She provides counseling and comfort to patients at the David Grant Medical Center at Travis Air Force Base.
A retired psychologist, “Dr. Rose” credits the military for sending her to school after her husband, a soldier, was disabled.
She is also an inventor and author of “Yes, Anyone Can.”
“It’s a magnificent occasion for everyone to be involved,” Burton said.
Esparaza is a former President of the Solano County Soroptomist Club, which advances programs that support women and girls.
“It was a surprise because I don’t see myself like that,” she said of receiving this award.
She was chair for the Live Your Dreams program, seeking out young women to assist them in their aspirations to further their education.
She also is active in Relay for Life and helps carry on the tradition of the Stan Foster Memorial Golf Tournament, a fundraiser honoring her brother who succumbed to cancer.
Esparza is proud to be a third-generation Vacaville resident.
“There’s people here that just want to make it better,” she said. “They don’t want it for themselves, they want it for the community.”
Pruett said she has met “a group of amazing women” who are Women of the Year.
She serves as chief administrator of the Dixon Chamber of Commerce, and also is involved with the Dixon Rotary Club and Travis Regional Armed Forces Committee.
She found out her friend Julia Lopez was receiving the award as well.
“That was just the icing on the cake too, because she just does so much for the community beyond her job,” Pruett said.
Lopez raises funds for many non-profit organizations, including the Dixon Teen Center, Dixon Family Services, Vacaville’s Opportunity House, and the Solano Midnight Sun Breast Cancer Foundation.
She also started an annual Adopt-a-Family Christmas program to provide help through the holidays for Solano County families, and is a former president of the Dixon Rotary Club.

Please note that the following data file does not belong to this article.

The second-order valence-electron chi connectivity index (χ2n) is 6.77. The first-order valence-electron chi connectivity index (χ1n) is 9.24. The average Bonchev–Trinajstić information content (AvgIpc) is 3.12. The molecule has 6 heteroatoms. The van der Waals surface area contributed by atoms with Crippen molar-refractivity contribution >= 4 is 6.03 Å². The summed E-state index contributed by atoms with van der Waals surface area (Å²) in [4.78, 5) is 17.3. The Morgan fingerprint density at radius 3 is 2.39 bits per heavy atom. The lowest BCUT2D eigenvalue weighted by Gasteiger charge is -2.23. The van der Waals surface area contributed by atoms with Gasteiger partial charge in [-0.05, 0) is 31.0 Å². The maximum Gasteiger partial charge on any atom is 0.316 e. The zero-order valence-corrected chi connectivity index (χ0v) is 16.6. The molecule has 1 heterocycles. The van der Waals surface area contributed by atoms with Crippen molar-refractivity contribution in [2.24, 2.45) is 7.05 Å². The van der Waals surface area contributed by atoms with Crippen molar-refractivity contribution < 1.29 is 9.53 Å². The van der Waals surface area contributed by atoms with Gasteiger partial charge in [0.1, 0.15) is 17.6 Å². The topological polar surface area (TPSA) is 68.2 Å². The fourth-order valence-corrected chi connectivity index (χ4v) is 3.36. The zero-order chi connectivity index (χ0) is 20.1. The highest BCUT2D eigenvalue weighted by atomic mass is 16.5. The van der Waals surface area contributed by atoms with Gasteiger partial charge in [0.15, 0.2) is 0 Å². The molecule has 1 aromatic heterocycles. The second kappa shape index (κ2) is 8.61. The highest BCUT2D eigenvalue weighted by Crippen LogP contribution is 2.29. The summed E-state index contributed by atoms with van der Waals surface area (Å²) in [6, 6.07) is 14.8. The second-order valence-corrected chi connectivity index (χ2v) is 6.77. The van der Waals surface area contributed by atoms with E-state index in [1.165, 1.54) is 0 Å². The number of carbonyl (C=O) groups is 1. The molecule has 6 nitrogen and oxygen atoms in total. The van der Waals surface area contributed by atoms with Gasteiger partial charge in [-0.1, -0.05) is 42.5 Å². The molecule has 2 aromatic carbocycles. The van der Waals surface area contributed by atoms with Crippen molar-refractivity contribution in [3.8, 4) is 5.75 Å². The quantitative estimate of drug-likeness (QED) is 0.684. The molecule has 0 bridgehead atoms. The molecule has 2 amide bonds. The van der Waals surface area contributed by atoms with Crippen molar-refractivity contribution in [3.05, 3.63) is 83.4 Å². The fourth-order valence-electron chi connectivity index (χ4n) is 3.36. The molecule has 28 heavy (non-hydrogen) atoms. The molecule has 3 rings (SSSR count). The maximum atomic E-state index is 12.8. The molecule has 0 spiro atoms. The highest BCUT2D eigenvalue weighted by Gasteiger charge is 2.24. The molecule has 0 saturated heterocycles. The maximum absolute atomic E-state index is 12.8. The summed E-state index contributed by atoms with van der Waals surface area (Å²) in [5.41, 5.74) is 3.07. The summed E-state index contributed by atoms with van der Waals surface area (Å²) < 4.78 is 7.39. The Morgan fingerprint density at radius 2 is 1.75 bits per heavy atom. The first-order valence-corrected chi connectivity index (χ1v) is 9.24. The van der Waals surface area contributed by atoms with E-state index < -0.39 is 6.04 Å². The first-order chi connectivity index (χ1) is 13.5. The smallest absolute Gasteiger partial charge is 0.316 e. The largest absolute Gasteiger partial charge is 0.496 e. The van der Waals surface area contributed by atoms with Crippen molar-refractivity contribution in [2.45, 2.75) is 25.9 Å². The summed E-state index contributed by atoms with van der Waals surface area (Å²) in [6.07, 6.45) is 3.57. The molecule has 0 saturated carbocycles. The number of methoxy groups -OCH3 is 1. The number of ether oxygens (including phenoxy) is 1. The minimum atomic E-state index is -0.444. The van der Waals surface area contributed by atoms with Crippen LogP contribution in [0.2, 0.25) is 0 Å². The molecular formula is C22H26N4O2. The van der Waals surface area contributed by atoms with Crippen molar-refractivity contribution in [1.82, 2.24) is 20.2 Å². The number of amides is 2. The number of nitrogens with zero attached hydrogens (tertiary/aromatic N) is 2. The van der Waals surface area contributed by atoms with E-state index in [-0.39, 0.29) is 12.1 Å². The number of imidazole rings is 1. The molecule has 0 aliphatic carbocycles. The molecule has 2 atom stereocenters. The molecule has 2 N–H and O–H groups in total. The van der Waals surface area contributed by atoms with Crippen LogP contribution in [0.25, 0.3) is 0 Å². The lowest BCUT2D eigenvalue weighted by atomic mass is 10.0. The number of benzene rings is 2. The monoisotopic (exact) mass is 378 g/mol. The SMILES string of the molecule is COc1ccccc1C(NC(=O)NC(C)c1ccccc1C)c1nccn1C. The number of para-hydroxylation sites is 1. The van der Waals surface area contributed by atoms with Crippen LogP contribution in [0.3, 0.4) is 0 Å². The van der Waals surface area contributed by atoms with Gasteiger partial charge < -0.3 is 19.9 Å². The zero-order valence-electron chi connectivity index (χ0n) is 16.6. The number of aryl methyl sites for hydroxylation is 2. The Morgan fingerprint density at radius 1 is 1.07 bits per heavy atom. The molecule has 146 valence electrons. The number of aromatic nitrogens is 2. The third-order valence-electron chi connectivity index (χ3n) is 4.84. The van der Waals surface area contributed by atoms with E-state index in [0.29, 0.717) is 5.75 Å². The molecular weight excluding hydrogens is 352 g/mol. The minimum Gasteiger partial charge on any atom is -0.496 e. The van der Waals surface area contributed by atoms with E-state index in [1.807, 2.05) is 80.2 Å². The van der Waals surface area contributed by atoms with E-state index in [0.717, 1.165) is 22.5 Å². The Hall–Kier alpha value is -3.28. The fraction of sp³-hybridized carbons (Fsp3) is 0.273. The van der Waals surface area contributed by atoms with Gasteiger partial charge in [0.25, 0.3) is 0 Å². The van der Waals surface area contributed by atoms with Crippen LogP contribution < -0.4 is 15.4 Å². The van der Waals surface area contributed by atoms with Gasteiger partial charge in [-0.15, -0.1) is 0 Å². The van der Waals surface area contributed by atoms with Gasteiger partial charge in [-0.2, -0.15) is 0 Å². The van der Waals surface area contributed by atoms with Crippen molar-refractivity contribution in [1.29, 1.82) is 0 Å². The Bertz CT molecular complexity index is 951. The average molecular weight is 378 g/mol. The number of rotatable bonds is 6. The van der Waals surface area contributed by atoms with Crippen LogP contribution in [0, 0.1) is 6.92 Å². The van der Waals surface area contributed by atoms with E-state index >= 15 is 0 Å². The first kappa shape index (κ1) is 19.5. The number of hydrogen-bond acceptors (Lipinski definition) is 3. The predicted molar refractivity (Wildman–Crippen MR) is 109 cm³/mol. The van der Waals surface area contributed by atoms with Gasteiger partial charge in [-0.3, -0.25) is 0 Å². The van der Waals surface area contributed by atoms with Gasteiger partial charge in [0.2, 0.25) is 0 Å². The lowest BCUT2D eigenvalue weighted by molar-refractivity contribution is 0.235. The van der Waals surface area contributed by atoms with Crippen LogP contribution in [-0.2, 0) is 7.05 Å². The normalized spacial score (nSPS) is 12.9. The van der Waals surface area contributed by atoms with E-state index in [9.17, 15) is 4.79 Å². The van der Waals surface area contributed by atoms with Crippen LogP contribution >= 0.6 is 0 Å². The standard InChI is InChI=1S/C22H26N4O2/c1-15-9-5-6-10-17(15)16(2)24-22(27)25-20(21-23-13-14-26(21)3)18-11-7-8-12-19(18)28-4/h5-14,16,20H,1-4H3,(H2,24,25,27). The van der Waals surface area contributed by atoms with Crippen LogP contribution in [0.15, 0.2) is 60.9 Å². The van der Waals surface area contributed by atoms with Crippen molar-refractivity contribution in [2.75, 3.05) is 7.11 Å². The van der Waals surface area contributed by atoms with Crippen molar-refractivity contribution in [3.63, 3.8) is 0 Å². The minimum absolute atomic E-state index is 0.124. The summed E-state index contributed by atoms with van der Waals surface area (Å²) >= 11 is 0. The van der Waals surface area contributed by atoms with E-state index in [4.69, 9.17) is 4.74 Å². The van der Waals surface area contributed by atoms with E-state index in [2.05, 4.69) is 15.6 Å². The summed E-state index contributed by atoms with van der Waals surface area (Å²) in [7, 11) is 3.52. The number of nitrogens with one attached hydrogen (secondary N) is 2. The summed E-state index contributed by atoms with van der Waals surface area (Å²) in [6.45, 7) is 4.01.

Braddock was recognized by Garamendi for her service as the executive director of the Solano Land Trust, where she has raised more than $20 million for conservation and acquired the 1,500 acre Rockville Trails Preserve.
She helped establish the Napa County Parks and Open Space Council, and is an active volunteer for children’s causes, including the maintenance of trails at the Solano Lake Boy Scout summer camp.
Harris, a member of the Vacaville City Council, was celebrated for her work on the council, as well as the immediate past chair of the Travis Regional Armed Forces Committee and on the Travis Community Consortium.
Also noted was her work as a founding partner in an alternative energy company and as the CEO of a light company.
Petty, the founding partner of her law firm, was commended by Garamendi for making the legal system more accessible for children and the socially disadvantaged.
She served on the Board of Directors for the Vacaville Public Education Foundation and the Vacaville Unified School District Measure A Citizens’ Oversight Committee.
After their commendations were presented, the honorees and Garamendi discussed ways Congress and the federal government can do more to improve quality of life in this congressional district.
The conversation touched on increasing the Alzheimer’s budget, devoting more focus to mental health services, alleviating hunger, and tackling the homelessness crisis, according to Garamendi’s office.